"Regarding the Great Depression,... we did it. We’re very sorry... We won’t do it again.”
- Ben Bernanke, November 8, 2002, in speech given at conference honoring Milton Friedman
Ninety-two years ago, as what was to become the Great Depression was setting in, the Federal Reserve made what is now widely regarded as a historic error. Instead of pursuing an expansionary policy and growing the money supply, it did the opposite, contributing to the decline. “Scholars believe that such declines in the money supply caused by Federal Reserve decisions had a severely contractionary effect on output,” as a Federal Reserve history puts it. Hence, that apology above by former Federal Reserve Chairman Ben Bernanke.
“Joined at the hip”: Treasury Secretary Janet Yellen and Fed Chair Jerome Powell
Today, with the economy reopening and a snapback recovery happening, the opposite blunder is underway. A previously unimaginable torrent of cash is pouring into the economy from both the federal government and the Fed, which are now “joined at the hip,” as former Fed economist Henry Kauffman recently wrote.
The consequences are already visible. Worker shortages are rampant, undermining the rebound and institutionalizing government dependence. The federal cash is finding its way into everything from homes to cryptocurrencies to stocks to raw materials, making it certain inflation will claw back much of the recovery in income. And everything is getting federalized, upending the system of decentralized government that served America well for so long.
It’s key to first to get your mind around how much money Washington is pumping out, which isn’t easy. So far, lawmakers have enacted six major pandemic relief bills costing about $5.3 trillion. For a little perspective, that’s 27% more than the entire federal budget for 2019, the last fiscal year before the pandemic. And now the Biden Administration wants to spend an additional $4.5 trillion.
Through it all, the Fed has been the Treasury’s enabler. It has already wished into existence $3.5 trillion since the pandemic started, used to purchase notes and bonds. And it says it expects to continue that buying at a clip of $1.4 trillion per year while keeping interest rates low, rates that already are negative, being lower than inflation.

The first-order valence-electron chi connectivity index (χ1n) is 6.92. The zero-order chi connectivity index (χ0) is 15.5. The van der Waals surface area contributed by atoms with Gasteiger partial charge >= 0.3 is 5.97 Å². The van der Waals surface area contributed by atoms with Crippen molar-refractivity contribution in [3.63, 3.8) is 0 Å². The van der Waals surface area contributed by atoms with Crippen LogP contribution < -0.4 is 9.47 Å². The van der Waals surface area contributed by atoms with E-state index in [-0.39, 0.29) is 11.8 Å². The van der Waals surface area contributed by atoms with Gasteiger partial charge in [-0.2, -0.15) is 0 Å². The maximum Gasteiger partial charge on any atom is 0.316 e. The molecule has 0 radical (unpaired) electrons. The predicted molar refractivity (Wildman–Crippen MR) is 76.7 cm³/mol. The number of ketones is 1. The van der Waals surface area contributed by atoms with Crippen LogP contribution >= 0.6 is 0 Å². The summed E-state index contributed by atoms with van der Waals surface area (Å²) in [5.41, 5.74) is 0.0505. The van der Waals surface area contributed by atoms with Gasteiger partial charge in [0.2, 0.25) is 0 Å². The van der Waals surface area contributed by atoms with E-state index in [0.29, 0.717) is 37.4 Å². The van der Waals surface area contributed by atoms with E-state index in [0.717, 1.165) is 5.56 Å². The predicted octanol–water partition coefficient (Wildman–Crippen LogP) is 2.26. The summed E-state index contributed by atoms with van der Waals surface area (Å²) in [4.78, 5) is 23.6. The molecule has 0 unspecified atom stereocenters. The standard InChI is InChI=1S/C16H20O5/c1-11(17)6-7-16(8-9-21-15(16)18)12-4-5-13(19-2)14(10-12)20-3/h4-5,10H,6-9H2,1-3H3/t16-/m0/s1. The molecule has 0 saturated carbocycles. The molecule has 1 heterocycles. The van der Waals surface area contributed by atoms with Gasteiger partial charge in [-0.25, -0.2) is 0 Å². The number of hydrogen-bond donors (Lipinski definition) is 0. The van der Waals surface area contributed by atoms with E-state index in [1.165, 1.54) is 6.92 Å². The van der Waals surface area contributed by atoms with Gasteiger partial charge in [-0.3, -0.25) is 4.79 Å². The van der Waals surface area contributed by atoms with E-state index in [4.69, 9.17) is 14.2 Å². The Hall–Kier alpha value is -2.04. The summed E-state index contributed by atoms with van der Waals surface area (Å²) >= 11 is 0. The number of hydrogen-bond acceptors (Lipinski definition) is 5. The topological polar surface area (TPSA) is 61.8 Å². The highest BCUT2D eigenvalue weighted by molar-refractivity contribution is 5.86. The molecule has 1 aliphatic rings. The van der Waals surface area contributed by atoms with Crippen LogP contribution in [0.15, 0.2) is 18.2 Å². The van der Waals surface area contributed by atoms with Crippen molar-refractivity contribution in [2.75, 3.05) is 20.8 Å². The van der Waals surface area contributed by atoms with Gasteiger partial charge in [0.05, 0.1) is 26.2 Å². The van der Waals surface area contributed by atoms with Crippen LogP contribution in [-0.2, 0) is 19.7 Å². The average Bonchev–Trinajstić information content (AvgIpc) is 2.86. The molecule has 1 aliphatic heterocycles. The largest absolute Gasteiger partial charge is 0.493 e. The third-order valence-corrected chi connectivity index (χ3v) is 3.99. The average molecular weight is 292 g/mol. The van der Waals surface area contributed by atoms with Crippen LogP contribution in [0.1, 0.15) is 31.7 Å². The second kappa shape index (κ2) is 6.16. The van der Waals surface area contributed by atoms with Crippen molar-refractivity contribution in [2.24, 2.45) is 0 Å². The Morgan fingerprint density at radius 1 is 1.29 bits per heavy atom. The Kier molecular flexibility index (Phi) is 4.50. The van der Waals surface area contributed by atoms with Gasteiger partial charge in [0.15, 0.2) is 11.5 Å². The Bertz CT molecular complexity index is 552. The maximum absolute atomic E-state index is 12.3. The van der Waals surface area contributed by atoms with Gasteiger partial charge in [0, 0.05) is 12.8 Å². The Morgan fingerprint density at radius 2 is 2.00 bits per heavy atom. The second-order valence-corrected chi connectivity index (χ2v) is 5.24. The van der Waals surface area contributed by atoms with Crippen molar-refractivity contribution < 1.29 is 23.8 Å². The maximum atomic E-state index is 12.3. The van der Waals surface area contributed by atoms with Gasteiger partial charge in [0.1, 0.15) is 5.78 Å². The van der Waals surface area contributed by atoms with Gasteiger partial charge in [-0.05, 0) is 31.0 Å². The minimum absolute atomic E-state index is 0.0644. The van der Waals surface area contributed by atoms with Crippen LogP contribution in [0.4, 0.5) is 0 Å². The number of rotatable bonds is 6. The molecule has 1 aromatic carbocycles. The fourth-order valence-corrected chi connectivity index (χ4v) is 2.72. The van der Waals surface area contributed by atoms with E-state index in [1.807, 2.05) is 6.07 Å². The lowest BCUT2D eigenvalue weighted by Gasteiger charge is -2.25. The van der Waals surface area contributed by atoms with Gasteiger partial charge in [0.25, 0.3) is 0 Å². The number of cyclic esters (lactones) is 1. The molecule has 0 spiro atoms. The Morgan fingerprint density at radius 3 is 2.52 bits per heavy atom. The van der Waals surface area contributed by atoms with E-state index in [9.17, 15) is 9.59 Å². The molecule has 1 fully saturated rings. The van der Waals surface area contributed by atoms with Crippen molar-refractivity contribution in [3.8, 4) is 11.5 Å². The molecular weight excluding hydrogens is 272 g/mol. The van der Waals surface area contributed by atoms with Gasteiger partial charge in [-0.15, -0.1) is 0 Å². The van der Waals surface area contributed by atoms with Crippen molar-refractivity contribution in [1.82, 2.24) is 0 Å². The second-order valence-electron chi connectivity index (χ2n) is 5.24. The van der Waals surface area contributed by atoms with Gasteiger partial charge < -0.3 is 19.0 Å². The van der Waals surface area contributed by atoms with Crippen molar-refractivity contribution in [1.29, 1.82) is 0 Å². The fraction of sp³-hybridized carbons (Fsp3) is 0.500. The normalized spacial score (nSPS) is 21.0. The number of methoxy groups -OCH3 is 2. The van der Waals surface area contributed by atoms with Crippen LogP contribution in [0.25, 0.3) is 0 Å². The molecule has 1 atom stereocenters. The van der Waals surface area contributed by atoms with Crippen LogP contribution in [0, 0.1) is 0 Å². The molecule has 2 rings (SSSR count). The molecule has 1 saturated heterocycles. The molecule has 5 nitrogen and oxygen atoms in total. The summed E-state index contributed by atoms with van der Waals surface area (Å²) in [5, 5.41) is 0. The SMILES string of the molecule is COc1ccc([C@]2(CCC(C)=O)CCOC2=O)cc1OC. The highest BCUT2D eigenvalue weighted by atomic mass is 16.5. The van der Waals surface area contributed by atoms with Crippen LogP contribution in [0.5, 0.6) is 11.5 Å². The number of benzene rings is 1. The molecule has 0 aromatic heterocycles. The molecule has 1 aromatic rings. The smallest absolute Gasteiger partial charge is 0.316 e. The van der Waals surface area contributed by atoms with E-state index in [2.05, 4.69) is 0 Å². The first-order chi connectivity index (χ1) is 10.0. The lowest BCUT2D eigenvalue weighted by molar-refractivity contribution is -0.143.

Here’s another bit of historical perspective. In 1988, Democratic Senator Lloyd Bentsen said this in a debate during his candidacy for Vice President: “You know, if you let me write $200 billion worth of hot checks every year, I could give you an illusion of prosperity, too.”
That $200 billion would be only $450 billion today. But this year’s projected federal deficit is five times higher than that even without the Biden Administration’s new spending proposal. The Fed is now creating as much money as Bentsen decried in today’s dollars every four months.
Granted, not everybody has benefited from federal largess. Some individuals have suffered immense financial hardship from the pandemic.
But that definitely has not been typical. Federal assistance has been so vast that total personal income in every state has actually been higher during the pandemic than before. As a Pew Research report put it, “The sharp increase in government transfer payments more than offset a slight decline in inflation-adjusted earnings, which include wages from work plus extra compensation such as employer-sponsored health benefits, as well as business profits.”
Nor have state and local governments suffered. Federal relief for almost all of them together with their own reserves has exceeded losses caused by the pandemic. Many needed no help at all, as we detailed here.
The Predictable Results:
Worker shortages are now rampant and severe.
Why work or return to normal if federal handouts keep coming?
The evidence is overwhelming in stories everywhere, across the nation and in multiple sectors. A few examples: